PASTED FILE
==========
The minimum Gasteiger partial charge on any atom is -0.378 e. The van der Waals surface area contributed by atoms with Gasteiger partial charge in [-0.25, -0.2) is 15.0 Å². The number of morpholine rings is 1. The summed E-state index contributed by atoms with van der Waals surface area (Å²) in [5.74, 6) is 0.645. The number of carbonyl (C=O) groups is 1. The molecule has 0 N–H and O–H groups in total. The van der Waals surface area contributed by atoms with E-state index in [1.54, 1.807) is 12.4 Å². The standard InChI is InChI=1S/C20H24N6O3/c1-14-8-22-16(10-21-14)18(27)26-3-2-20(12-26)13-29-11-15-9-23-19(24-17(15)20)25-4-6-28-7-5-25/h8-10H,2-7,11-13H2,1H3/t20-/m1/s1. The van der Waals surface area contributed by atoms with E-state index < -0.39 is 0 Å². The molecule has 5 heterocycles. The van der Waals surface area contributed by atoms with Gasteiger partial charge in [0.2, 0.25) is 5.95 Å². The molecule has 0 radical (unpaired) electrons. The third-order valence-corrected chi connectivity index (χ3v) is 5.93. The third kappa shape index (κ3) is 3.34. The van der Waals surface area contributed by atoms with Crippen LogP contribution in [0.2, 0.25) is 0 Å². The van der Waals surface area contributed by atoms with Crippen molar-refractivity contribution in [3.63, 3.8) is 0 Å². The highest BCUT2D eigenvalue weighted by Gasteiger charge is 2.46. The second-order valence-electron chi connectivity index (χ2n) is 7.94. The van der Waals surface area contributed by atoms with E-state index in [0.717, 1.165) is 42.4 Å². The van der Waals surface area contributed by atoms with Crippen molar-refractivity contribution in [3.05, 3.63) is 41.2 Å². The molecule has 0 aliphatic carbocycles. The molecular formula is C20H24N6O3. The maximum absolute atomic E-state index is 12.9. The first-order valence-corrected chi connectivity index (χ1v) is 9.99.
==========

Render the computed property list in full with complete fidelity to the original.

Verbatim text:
The minimum Gasteiger partial charge on any atom is -0.378 e. The van der Waals surface area contributed by atoms with Gasteiger partial charge in [-0.25, -0.2) is 15.0 Å². The number of morpholine rings is 1. The summed E-state index contributed by atoms with van der Waals surface area (Å²) in [5.74, 6) is 0.645. The number of carbonyl (C=O) groups is 1. The molecule has 0 N–H and O–H groups in total. The van der Waals surface area contributed by atoms with E-state index in [1.54, 1.807) is 12.4 Å². The standard InChI is InChI=1S/C20H24N6O3/c1-14-8-22-16(10-21-14)18(27)26-3-2-20(12-26)13-29-11-15-9-23-19(24-17(15)20)25-4-6-28-7-5-25/h8-10H,2-7,11-13H2,1H3/t20-/m1/s1. The van der Waals surface area contributed by atoms with E-state index < -0.39 is 0 Å². The molecule has 5 heterocycles. The van der Waals surface area contributed by atoms with Gasteiger partial charge in [0.2, 0.25) is 5.95 Å². The molecule has 0 radical (unpaired) electrons. The third-order valence-corrected chi connectivity index (χ3v) is 5.93. The third kappa shape index (κ3) is 3.34. The van der Waals surface area contributed by atoms with Crippen LogP contribution in [0.2, 0.25) is 0 Å². The van der Waals surface area contributed by atoms with Crippen molar-refractivity contribution in [3.63, 3.8) is 0 Å². The highest BCUT2D eigenvalue weighted by Gasteiger charge is 2.46. The second-order valence-electron chi connectivity index (χ2n) is 7.94. The van der Waals surface area contributed by atoms with E-state index in [0.717, 1.165) is 42.4 Å². The van der Waals surface area contributed by atoms with Crippen molar-refractivity contribution in [3.05, 3.63) is 41.2 Å². The molecule has 0 aliphatic carbocycles. The molecular formula is C20H24N6O3. The maximum absolute atomic E-state index is 12.9. The first-order valence-corrected chi connectivity index (χ1v) is 9.99.